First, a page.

Sitting down to read through the recipe, I realised with a start that I have seemingly never done this before. The ingredients were familiar, the method as simple as I remembered – yet apparently I am supposed to peel the tomatoes. Peeling tomatoes is one of those tasks which I do not do. It falls into the same bracket as ironing tea towels, or buying little china ornaments to dust. Succumb to these tasks and there would be no time left for the important things in life like talking – really talking – to John, playing with the children, or watching the fast-changing autumn skies. In truth, if I had to peel the tomatoes I simply wouldn’t make the chutney.

So I made it anyway, skins and all. I took the time to arrange all the fruit in order of colour and size, and paused to admire that little segment of rainbow. Once the meditative chopping was done, I stopped again, to wonder at the all shades which fall between white and green. I even admired the sheen on those taut tomato skins.

All told, it is quite a mountain of vegetables, and takes a while to collapse beneath the rim of the pan. I let it get on with this while I prepared the spice bag: peppercorns, cloves, coriander seeds and fragrant ginger. I put in a couple of extra cloves, and, once I had smashed the ginger root with my rolling pin, held back a slice for myself. It only wanted boiling water and a spoonful of honey. Cup in hand, I spent an important fifteen minutes watching clouds scud across the brightening sky.

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Gathering

Sunday morning, before mass, found me in the garden, gathering the last of the anemones. I arranged them into a rough bouquet as I picked them, knowing that to separate them would cause the trembling petals to scatter. There were just enough to fill two vases: one for the kitchen and the other for the dining table, ready to greet our guests. It was ‘only’ Mother and Father, but the occasion was heightened by the fact that we hadn’t seen them for a month. They have been on the south coast, catching the remains of the summer sunshine.

I laid on the sort of luncheon October does best: roast loin of pork with apple sauce, cauliflower, potatoes and parsnips which, although not yet sweetened by the first frosts, were golden and sticky from their roasting.

Ben was home from camping with the scouts just in time to bathe and join us. The others were rested from their week-end at home, scattered about the place, engrossed in their own endeavours. Ilse has been learning to knit, flitting down from her bedroom every few minutes with another tangle for me to unravel. Seb has been practising archery, having carefully restrung the bow Ben made so patiently with him last spring. Fliss has been wandering in some imaginary world, under an old blanket in the tree house, a stack of best-beloved volumes beside her. Industrious John chopped and stacked all day on Saturday, filling the woodshed and shaking off the feel of his desk.

So it was with great joy that I had them all around one table. We each had our own adventures to tell of, so that we sat talking for a long while after the last spoonful of damson crumble was gone.

A lengthy game of scrabble ensued, and knitting for some, and the customary doze on the settee for Father. Best of all, we lit the sitting room fire for the first time this season, and its magic held us all there, together, in one space. We didn’t even move for tea but drank it where we rested, with thin slices of apple and cheese, and slabs of Mother’s apple and marmalade cake to follow. It was the very best sort of Sunday: involving food, fire and a family gathering.

That evening, before turning in, I weighed out sugar and dried fruit, and poured over it the dregs of the day’s tea. An egg, some flour and a quick stir was all that was required before I popped it into the stove to bake the following morning. It made two tea loaves, fragrant with cinnamon: one for home and one for John to take to the office. In the coming afternoons, I believe that they will be the cause of smaller, but no less important, gatherings.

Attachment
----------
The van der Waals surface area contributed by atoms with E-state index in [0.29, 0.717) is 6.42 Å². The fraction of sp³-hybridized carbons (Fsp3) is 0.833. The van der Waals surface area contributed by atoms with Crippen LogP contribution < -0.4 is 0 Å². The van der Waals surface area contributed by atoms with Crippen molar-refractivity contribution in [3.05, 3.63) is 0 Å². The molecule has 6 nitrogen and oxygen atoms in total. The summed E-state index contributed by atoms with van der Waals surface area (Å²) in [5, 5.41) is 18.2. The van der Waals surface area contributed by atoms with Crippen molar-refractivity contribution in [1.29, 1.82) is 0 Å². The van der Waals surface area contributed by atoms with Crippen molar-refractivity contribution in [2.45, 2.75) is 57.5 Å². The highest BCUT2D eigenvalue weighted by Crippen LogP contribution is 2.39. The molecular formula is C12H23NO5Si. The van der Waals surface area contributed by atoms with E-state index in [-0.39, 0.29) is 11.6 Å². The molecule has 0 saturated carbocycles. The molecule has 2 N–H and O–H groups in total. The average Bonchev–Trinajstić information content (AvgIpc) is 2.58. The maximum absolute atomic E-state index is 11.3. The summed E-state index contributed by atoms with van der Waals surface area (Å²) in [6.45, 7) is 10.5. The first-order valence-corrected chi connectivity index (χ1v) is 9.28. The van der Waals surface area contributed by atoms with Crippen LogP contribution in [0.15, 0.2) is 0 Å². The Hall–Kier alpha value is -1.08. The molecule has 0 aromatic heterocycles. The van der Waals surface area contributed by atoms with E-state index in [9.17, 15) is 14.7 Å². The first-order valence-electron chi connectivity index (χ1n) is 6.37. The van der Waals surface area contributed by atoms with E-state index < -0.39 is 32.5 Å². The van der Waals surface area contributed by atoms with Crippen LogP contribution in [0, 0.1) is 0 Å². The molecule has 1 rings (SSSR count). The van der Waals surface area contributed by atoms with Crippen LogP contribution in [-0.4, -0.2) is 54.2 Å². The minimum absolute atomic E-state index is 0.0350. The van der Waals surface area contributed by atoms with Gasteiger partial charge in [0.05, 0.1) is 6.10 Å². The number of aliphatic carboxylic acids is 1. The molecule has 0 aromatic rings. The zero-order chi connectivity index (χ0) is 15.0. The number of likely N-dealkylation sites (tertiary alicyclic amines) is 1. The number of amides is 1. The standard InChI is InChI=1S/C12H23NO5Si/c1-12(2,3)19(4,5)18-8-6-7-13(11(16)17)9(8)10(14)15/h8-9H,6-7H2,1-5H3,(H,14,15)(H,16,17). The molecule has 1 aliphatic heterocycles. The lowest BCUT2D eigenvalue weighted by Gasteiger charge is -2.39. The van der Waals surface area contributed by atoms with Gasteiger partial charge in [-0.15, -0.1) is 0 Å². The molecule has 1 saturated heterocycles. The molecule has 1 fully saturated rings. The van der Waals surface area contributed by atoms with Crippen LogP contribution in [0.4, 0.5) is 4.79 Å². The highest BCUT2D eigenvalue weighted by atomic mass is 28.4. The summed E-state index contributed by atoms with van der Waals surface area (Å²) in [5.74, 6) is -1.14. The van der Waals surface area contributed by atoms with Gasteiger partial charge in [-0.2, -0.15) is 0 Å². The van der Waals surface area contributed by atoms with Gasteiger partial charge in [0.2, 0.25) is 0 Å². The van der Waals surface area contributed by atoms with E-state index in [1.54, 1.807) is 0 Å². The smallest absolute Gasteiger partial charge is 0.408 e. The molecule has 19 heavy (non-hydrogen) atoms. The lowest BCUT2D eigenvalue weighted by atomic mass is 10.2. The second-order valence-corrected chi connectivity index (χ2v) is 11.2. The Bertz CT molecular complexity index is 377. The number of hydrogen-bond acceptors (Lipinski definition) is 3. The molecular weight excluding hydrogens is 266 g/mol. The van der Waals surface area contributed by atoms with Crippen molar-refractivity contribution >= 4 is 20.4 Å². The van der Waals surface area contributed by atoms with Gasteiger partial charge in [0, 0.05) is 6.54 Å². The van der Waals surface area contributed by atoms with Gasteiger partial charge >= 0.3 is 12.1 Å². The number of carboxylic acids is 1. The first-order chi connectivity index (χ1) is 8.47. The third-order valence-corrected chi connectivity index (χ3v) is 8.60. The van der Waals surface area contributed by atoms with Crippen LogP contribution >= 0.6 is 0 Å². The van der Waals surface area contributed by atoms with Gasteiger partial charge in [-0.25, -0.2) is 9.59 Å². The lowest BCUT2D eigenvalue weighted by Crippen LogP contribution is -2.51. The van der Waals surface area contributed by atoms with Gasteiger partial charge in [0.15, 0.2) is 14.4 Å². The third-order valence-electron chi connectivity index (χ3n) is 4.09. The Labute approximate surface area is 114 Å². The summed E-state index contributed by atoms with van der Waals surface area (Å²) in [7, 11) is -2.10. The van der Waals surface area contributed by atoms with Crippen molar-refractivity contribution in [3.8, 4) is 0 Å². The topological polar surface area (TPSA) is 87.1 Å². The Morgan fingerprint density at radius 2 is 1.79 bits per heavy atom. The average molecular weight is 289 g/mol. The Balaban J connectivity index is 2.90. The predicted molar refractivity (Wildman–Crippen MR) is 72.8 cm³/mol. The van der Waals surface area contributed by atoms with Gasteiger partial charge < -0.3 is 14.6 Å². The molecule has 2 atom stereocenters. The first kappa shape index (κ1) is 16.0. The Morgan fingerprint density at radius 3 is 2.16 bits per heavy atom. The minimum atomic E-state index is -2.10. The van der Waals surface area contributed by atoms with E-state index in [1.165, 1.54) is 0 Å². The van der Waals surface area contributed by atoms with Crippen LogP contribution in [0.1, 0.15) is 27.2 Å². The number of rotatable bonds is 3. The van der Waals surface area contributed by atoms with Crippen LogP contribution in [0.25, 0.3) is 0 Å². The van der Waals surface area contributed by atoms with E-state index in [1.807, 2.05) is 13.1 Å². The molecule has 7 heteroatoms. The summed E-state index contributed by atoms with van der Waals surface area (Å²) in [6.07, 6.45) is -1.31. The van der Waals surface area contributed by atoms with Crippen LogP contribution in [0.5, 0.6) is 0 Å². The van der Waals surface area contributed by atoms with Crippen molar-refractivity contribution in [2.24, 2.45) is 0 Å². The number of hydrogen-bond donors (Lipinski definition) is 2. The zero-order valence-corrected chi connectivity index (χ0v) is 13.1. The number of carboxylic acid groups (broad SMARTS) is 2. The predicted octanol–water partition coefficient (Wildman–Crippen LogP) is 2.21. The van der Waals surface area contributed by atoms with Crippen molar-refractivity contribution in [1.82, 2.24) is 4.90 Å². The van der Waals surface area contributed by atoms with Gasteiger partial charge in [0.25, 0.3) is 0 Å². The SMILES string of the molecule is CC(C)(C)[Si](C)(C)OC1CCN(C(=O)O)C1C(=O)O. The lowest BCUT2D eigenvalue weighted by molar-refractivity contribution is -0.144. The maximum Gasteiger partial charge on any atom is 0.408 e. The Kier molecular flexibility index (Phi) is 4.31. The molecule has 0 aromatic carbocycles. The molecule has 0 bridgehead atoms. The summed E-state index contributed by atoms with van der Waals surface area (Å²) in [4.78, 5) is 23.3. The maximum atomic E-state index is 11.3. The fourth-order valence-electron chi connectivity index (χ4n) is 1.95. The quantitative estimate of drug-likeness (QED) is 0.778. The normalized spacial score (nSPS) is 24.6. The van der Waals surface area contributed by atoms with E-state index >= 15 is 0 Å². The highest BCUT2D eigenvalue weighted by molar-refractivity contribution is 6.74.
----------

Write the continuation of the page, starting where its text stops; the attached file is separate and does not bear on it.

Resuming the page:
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Apples, everywhere

In our garden, behind the kitchen, stands an apple tree. We think it must have been planted there over eighty years ago, long before this house was built. It isn’t a perfect shape. Some of its lower branches are truncated, and, on top, dozens of water shoots reach feebly to the sky. Its bark is deeply ridged and scarred from old washing lines.

Its imperfections are especially apparent in the winter. Laid bare, its branches reveal all the awkwardness, inconsistency and lack of balance that only decades of poor pruning can achieve. Each January I eye it up from the kitchen sink, collect my saw and stepladder and climb, trembling, into its crown. I remove a few of the lower offenders before retreating, afraid of its full twenty feet.

By spring my dissatisfaction has melted away with the last of the frosts. There is no arguing with apple blossom. From Ilse’s bedroom window the whole world is awash with miniature ballerinas, twirling pink tutus in the warming breeze.

Come the summer it shades us generously, lingering over lunch on the patio. A family of bluetits takes up residence in its hollow trunk, and last year, when we grew the lawn into a meadow, they swooped through the evening air, gathering insects in perfect parabolas. Bluetits, gin and tonic and an hour on my favourite bench. Heaven.

The windfalls start in August. Apple butter, apple cake, stewed apple, apple crumble – no matter how fast I cook them I never get to the bottom of my basket before their bruises ripen. They are banished to the compost. By September I sigh at every thump: I am tired of peeling apples.

So this Sunday I rallied the family into our annual picking. The usual questions were resolved: who would wrap the apples (me), who would ferry them from the pickers to my hands (Seb, Ilse and Fliss), and who would get to go up the ladder to pick just a few (everyone, naturally).

There was some precarious balancing on the very top of the steps, and some delicate manoeuvring of Fliss’s hockey stick, but they are in. This morning there were only five windfalls, dropped from the higher branches. I can cope with five. Apple pie for supper, I think.